One reason the Pelosi health care bill passed the House was the Stupak Amendment that reaffirmed the Hyde Amendment’s ban on the use of federal funds “to pay for any abortion or to cover any part of the costs of any health plan that includes coverage of abortion” except in cases of rape, incest or danger to the life of the mother.

    Planned Parenthood condemned the Stupak Amendment, claiming it undermined “the ability of women to purchase private health plans that cover abortion, even if they pay for most of the premiums with their own money.” [NOTE from DRJ: I believe this is because, under the House bill as amended by the Stupak Amendment, a private policy can’t cover abortions if federal funds pay some of the premiums.] Planned Parenthood argues the Stupak Amendment violates “President Obama’s promise to the American people that no one would be forced to lose her or his present coverage under health reform.”

    After the health care bill passed, Cecille Richards, the President of the Planned Parenthood Action Center, called on Planned Parenthood supporters to stop the Stupak Amendment by contacting President Obama at the White House — their “strongest weapon” in the fight to protect women’s health. Today on CNN’s State of the Union, David Axelrod confirmed the White House will work to stop the Stupak amendment and keep it out of the final health care bill:

    “The abortion amendment was tacked on to the House health care bill and was a key factor in securing the votes of moderate Democrats before the bill was approved by a narrow margin last weekend. The amendment, authored by Rep. Bart Stupak, D-Mich., went beyond preventing the proposed government-run plan from covering abortion to restrict federal subsidies from going toward private plans that offer abortion coverage.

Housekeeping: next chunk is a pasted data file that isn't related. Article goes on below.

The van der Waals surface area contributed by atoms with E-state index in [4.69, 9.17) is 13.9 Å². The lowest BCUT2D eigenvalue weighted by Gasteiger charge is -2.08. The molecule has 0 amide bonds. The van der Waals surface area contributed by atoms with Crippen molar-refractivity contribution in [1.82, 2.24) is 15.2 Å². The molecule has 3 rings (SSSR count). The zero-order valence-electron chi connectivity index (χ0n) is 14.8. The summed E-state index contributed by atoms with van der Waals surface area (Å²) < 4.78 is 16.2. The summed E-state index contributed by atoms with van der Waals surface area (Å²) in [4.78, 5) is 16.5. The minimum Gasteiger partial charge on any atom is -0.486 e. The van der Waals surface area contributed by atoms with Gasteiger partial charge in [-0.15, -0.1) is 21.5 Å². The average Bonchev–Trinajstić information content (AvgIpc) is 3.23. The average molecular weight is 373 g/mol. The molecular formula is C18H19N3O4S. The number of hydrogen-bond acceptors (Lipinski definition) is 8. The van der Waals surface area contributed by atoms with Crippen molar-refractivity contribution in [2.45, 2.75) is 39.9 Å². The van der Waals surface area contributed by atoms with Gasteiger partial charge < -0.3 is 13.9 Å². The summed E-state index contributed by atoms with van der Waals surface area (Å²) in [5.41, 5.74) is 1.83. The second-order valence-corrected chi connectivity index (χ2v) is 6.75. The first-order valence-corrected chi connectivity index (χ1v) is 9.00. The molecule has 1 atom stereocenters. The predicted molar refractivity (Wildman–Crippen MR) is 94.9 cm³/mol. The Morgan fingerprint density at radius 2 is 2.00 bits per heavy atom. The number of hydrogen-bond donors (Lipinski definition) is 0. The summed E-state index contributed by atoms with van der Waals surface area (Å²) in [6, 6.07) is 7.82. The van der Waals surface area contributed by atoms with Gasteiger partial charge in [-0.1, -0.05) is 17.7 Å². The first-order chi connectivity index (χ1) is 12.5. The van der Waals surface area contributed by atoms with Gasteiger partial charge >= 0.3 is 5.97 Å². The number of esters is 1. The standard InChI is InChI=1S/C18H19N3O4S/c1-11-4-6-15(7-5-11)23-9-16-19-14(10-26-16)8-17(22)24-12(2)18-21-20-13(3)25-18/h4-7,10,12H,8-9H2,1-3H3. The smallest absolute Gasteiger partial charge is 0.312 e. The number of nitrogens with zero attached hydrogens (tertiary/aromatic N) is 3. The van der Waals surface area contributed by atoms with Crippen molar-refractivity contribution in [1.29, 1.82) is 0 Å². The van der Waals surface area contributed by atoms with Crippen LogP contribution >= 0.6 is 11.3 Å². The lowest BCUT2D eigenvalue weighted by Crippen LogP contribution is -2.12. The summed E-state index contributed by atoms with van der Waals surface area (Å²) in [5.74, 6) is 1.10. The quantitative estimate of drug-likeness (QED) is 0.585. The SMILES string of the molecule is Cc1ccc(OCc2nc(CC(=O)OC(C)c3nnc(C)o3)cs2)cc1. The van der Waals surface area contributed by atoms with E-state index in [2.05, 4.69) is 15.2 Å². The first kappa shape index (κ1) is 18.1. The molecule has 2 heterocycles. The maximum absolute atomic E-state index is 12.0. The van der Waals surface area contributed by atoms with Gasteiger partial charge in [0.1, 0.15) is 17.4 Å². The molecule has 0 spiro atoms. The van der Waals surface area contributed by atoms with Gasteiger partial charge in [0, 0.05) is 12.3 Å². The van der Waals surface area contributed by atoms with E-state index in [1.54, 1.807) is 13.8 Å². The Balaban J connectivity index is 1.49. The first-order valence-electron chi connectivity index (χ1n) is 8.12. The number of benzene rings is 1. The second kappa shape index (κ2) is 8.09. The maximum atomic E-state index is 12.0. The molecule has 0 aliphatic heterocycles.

Axelrod said in an interview Sunday that the amendment changes the “status quo,” something the president cannot abide.

    “The president has said repeatedly, and he said in his speech to Congress, that he doesn’t believe that this bill should change the status quo as it relates to the issue of abortion,” Axelrod said. “This shouldn’t be a debate about abortion. And he’s going to work with Senate and the House to try and ensure that at the end of the day, the status quo is not changed … I believe that there are discussions ongoing to how to adjust it accordingly.”

    When the abortion issue calls, the White House listens.

    By the way, are you really keeping your “present health care policy” if you previously paid for it yourself but the federal government helps you pay for it in the future? Or have I missed out on a great opportunity because the federal government has already been helping people pay for their private insurance policies?

    — DRJ